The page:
The FOKO blog club deserves special congratulations as they just celebrated six months of training Malagasies how share their lives and their stories with a global readership. But don’t listen to me talk about all their accomplishments – even if you don’t speak Malagasy or French, you’ll be much better of listening in on their most recently Skype conversation here. Just one example of the amazing reporting coming from FOKO’s citizen journalists is “Dominique the Street Kid“ by Nombana.
With a laptop in the hands of every single child in Uruguay, Pablo Flores’ project of training a new generation of students how to participate in a new environment of media literacy has the greatest potential for real social change. But first, he needs to make sure that all of the OLPC laptop computers are distributed and that Uruguayan teachers know how to integrate the machines into their regular curricula. Slowly but surely, Flores and the Ceibal Project team are perfecting the deployment of the laptops to school districts around the country. Just last week, Flores described the reception of the small green computers in the province of Colonia in an event which gathered teachers, parents, students, and volunteers. Though we are still several months away from the training workshops Flores has planned to teach hundreds of Uruguayan students how to start blogging, several teachers and students from the province of Florida have already created weblogs with their XO laptops.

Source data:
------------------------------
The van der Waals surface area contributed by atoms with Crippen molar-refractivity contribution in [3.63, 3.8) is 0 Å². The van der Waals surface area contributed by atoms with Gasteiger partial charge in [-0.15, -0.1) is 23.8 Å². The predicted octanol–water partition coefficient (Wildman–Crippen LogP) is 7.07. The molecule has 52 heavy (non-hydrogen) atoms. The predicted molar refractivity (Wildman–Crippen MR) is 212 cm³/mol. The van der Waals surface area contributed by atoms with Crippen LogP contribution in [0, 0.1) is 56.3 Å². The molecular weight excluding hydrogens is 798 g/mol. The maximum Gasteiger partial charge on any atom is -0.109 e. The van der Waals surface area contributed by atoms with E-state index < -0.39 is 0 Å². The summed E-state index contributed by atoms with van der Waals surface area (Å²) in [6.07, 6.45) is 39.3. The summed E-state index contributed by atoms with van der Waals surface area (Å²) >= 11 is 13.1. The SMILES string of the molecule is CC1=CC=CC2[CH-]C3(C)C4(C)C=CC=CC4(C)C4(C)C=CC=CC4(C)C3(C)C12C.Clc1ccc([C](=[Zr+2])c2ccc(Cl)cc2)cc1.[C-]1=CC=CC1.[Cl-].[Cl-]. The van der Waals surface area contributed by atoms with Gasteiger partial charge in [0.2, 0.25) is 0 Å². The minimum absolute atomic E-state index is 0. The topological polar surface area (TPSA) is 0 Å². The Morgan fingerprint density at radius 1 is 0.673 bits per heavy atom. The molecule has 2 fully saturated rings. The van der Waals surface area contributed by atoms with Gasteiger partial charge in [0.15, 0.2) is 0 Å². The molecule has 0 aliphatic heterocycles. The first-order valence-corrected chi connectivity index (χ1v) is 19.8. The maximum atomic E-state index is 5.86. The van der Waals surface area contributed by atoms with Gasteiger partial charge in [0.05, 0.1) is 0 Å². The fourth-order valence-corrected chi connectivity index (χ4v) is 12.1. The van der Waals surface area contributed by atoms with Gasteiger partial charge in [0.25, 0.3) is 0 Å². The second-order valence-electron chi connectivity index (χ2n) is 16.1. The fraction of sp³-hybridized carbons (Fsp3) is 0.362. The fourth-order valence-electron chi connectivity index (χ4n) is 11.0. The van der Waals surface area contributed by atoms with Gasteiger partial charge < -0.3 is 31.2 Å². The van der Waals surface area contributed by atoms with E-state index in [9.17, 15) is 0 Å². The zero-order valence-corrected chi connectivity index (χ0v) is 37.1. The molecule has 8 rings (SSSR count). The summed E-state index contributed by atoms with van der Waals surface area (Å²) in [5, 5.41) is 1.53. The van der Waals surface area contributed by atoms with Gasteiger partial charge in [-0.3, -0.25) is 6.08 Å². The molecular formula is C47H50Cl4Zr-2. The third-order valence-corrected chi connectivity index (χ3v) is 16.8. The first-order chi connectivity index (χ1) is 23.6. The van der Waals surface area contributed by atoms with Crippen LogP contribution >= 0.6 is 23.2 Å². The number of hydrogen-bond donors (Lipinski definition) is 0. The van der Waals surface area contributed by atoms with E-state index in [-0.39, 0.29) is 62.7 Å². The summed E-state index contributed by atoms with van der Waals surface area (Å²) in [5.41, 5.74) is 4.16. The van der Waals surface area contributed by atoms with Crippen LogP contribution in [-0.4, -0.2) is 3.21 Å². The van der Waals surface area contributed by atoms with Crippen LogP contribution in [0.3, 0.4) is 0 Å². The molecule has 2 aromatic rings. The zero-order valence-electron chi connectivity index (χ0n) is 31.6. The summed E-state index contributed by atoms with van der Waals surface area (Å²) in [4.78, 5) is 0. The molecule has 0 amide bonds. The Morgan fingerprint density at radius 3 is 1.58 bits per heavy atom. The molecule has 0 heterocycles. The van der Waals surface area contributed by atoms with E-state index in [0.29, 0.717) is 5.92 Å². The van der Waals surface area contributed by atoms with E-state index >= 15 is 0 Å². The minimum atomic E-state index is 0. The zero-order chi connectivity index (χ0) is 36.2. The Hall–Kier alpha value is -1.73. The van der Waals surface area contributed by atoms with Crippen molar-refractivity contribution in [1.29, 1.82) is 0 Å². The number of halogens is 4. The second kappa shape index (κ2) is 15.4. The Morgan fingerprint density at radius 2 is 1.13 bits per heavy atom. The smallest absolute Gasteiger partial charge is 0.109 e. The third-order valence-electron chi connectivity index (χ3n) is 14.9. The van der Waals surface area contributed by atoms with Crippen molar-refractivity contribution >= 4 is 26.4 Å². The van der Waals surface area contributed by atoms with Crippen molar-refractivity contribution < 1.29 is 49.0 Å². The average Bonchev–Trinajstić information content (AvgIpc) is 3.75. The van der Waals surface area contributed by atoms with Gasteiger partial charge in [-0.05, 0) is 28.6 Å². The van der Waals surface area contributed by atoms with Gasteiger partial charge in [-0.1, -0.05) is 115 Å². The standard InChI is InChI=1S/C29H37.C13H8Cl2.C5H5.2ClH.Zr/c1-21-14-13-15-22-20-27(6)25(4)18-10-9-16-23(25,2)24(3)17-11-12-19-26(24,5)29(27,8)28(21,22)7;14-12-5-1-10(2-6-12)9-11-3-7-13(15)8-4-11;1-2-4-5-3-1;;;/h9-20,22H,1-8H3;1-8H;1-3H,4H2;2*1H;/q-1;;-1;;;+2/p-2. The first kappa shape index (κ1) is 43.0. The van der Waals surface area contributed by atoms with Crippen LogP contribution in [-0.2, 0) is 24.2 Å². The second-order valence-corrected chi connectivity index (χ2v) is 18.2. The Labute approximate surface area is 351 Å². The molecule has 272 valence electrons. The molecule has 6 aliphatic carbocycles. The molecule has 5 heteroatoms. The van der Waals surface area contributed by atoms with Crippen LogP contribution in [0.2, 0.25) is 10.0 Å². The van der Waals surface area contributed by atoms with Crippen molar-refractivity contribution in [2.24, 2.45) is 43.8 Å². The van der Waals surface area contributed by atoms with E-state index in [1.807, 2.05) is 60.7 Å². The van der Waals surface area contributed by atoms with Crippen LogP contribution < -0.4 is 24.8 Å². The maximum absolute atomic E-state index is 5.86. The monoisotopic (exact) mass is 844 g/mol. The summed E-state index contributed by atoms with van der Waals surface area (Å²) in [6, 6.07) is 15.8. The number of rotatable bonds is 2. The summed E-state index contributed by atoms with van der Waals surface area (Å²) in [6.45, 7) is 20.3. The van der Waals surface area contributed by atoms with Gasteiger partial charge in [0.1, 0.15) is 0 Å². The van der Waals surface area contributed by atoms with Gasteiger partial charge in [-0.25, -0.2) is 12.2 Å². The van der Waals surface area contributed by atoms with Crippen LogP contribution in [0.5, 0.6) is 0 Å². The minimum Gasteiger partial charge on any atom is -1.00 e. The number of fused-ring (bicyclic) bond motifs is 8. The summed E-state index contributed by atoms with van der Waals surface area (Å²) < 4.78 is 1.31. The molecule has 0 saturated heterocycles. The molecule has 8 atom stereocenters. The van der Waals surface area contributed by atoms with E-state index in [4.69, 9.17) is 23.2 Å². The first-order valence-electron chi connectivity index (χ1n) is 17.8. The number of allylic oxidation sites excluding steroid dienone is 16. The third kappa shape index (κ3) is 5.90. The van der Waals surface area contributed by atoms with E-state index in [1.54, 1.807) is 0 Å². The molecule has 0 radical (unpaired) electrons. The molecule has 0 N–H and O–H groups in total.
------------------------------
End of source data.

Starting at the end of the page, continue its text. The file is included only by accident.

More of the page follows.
How many blogs do you read authored by prisoners? How about blogs written by Jamaicans? What about blogs written by Jamaican Prisoners? Of course it is an unfair question as, so far, there are no blogs written by Jamaican prisoners. But Lecia-Gaye Gordon and Kevin Wallen want to change that by training prisoners at Tower Street’s General Penitentiary how to describe prison life to those outside. Though off to a slower start than expected, Kevin and Lecia-Gaye continue to meet with the prisoners and we hope to see the first collection of blog posts any week now.
When REPACTED first submitted its proposal to train a new community of bloggers living on the outskirts of Nakuru, Kenya, little did they know that late December’s presidential elections would bring about Kenya’s most severe crisis in over a decade. As project leader Dennis Kimambo relates in an interview with Rezwan, the eruption of violence throughout January inspired REPACTED to shift the focus of their outreach campaign on the thousands of families living in displacement camps in and around Nakuru. Unfortunately, problems getting the grant money to REPACTED has delayed the start of their project, but they are now just a few weeks away from getting going.
Finally, with the publication of last week’s trailer, we are starting to see the first work come from Shaghayegh Azimi’s Iran Inside Out project. In coming weeks we’ll get a glimpse of Iran’s underground heavy metal scene and a personal reflection from one filmmaker about what a US-Iran war would mean. Make sure to let Shaghayegh know what you’d like to learn about Iran.